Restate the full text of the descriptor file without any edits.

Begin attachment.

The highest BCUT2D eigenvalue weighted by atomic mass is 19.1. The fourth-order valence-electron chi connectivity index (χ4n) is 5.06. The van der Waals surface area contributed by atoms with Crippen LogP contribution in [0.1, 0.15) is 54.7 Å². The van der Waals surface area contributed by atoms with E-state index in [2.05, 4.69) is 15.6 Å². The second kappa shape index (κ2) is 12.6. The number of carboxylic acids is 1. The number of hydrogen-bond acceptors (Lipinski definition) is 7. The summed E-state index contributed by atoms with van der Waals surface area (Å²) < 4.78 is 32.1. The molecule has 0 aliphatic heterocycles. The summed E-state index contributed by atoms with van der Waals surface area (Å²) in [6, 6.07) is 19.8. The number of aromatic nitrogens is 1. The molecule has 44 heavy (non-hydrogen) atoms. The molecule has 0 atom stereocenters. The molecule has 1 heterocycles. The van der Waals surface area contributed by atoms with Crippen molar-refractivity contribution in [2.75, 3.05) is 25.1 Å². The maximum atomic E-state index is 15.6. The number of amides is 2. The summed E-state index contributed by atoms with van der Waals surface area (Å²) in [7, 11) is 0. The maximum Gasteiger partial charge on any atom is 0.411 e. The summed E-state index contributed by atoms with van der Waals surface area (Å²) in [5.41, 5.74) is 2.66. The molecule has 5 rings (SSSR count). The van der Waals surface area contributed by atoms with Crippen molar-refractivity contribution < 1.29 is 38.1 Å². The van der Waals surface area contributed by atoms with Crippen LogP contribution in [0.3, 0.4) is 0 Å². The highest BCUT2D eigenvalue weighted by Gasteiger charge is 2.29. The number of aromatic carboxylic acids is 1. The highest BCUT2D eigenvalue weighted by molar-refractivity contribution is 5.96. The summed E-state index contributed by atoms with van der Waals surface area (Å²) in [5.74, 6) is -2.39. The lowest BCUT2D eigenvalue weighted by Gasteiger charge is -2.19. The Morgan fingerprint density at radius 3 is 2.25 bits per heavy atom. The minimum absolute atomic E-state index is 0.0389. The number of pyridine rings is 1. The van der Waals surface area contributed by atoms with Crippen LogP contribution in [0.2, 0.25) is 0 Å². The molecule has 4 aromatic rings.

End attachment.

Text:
The highest BCUT2D eigenvalue weighted by atomic mass is 19.1. The fourth-order valence-electron chi connectivity index (χ4n) is 5.06. The van der Waals surface area contributed by atoms with Crippen LogP contribution in [0.1, 0.15) is 54.7 Å². The van der Waals surface area contributed by atoms with E-state index in [2.05, 4.69) is 15.6 Å². The second kappa shape index (κ2) is 12.6. The number of carboxylic acids is 1. The number of hydrogen-bond acceptors (Lipinski definition) is 7. The summed E-state index contributed by atoms with van der Waals surface area (Å²) < 4.78 is 32.1. The molecule has 0 aliphatic heterocycles. The summed E-state index contributed by atoms with van der Waals surface area (Å²) in [6, 6.07) is 19.8. The number of aromatic nitrogens is 1. The molecule has 44 heavy (non-hydrogen) atoms. The molecule has 0 atom stereocenters. The molecule has 1 heterocycles. The van der Waals surface area contributed by atoms with Crippen molar-refractivity contribution in [2.75, 3.05) is 25.1 Å². The maximum atomic E-state index is 15.6. The number of amides is 2. The summed E-state index contributed by atoms with van der Waals surface area (Å²) in [7, 11) is 0. The maximum Gasteiger partial charge on any atom is 0.411 e. The summed E-state index contributed by atoms with van der Waals surface area (Å²) in [5.41, 5.74) is 2.66. The molecule has 5 rings (SSSR count). The van der Waals surface area contributed by atoms with Crippen molar-refractivity contribution < 1.29 is 38.1 Å². The van der Waals surface area contributed by atoms with Crippen LogP contribution in [0.3, 0.4) is 0 Å². The highest BCUT2D eigenvalue weighted by Gasteiger charge is 2.29. The number of aromatic carboxylic acids is 1. The highest BCUT2D eigenvalue weighted by molar-refractivity contribution is 5.96. The summed E-state index contributed by atoms with van der Waals surface area (Å²) in [5.74, 6) is -2.39. The lowest BCUT2D eigenvalue weighted by Gasteiger charge is -2.19. The Morgan fingerprint density at radius 3 is 2.25 bits per heavy atom. The minimum absolute atomic E-state index is 0.0389. The number of pyridine rings is 1. The van der Waals surface area contributed by atoms with Crippen LogP contribution in [0.2, 0.25) is 0 Å². The molecule has 4 aromatic rings.